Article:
11.09.2012

Giving Tuesday: because it is better to give than to receive

I have to start this post with a full confession: I don't "do" holidays. I am not now, nor have I ever been, a collector of any sort of holiday tchotchke, and those that have been (thoughtfully) given to my all these years, live in a box in my over-cluttered basement, not on my fireplace mantle. And while I appreciate all of my friends and family who pin and post about the decorations they are going to put on their walls, the food they are going to serve, and how they found the perfect pumpkin/scarecrow/turkey/reindeer for their dining room centerpiece, it just isn't me.

And shopping on Black Friday, well that just isn't me either. I don't eagerly count the days when I can plan to get my rear out of bed at 2 AM to wait in the cold, in a line, outside a super store, so I can buy stuff. And I like stuff (see previous posts about my hoarders type basement) but I don't need more stuff. I don't need any more scented candles, sweaters, or a scarf, even if all of that is part of an amazing "door buster" deal.

So that's why I am excited to be an ambassador (sounds so swanky) for Giving Tuesday. Especially since I just heard that merchants are opening their doors at 8 PM on Thanksgiving evening in response to consumer requests...so Black Friday is now...Grey Thursday?

And even if I'm not all about the holidays, I am most definitely all about family and community connectivity. And if we have an official day where we as a culture are encouraged to gather together to break bread and break silences, and have a moment where we look around a room and say "thank you" to those who are there (and remember those who are not), I say celebrate that with joy and good cheer. And I believe that everyone, including those employees who will now be asked to leave their families and sell other people stuff, should be able to celebrate as well.

Because at the end of our lives, it won't be the stuff we gave someone that is remembered, it will be the kindness we extended, the compassion we showed, the time we gave to someone even if they didn't have time to give to us.

But okay. Our consumer society has spoken and has great influence. But maybe, just maybe, we can also influence a different type of thinking. I'm not gearing up for Black Friday because I'm gearing up for Giving Tuesday. On Tuesday, November 27, I'll be joining other families, businesses, individuals, and charities to shift the narrative about how we giving during the one time of the year when we are encouraged to be the most giving.  Because while we say we know "the reason for the season" we tend to forget what the reason really is. Our hearts, I'm afraid, are often two sizes two small.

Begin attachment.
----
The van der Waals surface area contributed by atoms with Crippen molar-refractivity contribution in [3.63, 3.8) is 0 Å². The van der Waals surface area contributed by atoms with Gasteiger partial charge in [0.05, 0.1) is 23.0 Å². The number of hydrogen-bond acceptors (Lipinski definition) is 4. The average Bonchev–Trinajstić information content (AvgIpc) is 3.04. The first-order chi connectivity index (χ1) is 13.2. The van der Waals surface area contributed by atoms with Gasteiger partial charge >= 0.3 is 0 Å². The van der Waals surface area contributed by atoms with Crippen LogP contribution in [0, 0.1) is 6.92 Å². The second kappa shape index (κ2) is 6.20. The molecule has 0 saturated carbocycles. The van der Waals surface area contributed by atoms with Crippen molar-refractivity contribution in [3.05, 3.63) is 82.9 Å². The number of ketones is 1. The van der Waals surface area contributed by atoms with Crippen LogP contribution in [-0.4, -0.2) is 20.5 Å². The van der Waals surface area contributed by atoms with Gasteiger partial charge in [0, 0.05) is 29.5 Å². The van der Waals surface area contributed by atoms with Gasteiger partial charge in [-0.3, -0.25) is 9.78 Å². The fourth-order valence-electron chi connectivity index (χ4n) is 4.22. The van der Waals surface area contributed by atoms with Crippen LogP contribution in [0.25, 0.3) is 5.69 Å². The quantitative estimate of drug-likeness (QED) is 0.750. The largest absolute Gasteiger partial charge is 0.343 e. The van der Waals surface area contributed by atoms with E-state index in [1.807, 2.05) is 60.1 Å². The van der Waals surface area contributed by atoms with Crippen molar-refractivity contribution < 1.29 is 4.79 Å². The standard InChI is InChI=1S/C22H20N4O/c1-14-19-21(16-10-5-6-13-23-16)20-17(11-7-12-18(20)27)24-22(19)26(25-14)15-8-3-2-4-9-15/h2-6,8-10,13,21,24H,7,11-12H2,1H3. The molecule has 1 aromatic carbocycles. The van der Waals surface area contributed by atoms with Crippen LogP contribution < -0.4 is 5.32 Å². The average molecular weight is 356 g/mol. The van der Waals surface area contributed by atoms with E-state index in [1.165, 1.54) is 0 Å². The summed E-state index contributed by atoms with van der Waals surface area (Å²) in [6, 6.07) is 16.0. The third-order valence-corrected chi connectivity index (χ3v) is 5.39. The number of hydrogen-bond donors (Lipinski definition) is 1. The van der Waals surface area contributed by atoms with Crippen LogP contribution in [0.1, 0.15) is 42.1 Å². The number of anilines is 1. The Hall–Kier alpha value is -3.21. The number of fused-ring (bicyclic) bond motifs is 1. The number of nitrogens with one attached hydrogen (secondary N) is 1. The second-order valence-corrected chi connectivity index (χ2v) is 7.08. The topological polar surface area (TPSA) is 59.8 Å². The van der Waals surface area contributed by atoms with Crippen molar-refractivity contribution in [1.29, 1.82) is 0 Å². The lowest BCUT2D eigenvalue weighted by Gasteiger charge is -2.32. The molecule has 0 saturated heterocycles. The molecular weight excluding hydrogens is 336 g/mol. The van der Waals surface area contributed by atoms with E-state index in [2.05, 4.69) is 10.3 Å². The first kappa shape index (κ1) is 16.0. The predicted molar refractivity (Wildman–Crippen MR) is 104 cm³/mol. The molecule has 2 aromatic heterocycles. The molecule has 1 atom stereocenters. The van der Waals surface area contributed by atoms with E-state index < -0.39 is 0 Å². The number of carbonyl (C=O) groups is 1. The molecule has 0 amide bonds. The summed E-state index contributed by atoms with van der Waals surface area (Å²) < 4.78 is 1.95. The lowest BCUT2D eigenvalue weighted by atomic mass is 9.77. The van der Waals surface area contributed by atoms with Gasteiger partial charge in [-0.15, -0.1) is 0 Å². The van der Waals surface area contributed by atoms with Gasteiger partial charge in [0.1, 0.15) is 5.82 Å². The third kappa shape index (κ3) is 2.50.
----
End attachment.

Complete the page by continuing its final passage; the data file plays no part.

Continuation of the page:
What I believe the best part of Giving Tuesday really is, is that it doesn't say don't go and shop (so all my friends feel free to do just that), what it says is create a balance in your efforts. If you got a "great deal" on that new tech gadget, take some (not even all) of those savings and give to a charity, whether nationally or locally. If you were willing to wait in line for four hours, in the cold in order to get that new tech gadget, go spend some time volunteering. And take those who went with you to the super store to the local shelter as well. Volunteering doesn't have to be an individual sport, it actually is more successful when it's a team effort.

Giving isn't about the me, it's about the we. When we give without expectations of reciprocity or acknowledgement, we have truly given. It's about recognizing that, as Dickens said, "no one is useless in this world who lightens the burdens of another."

It isn't about the stuff you give, it's about the stuff you have in your spirit to give. That's what makes it better to give than to receive.

That's what makes Giving Tuesday.



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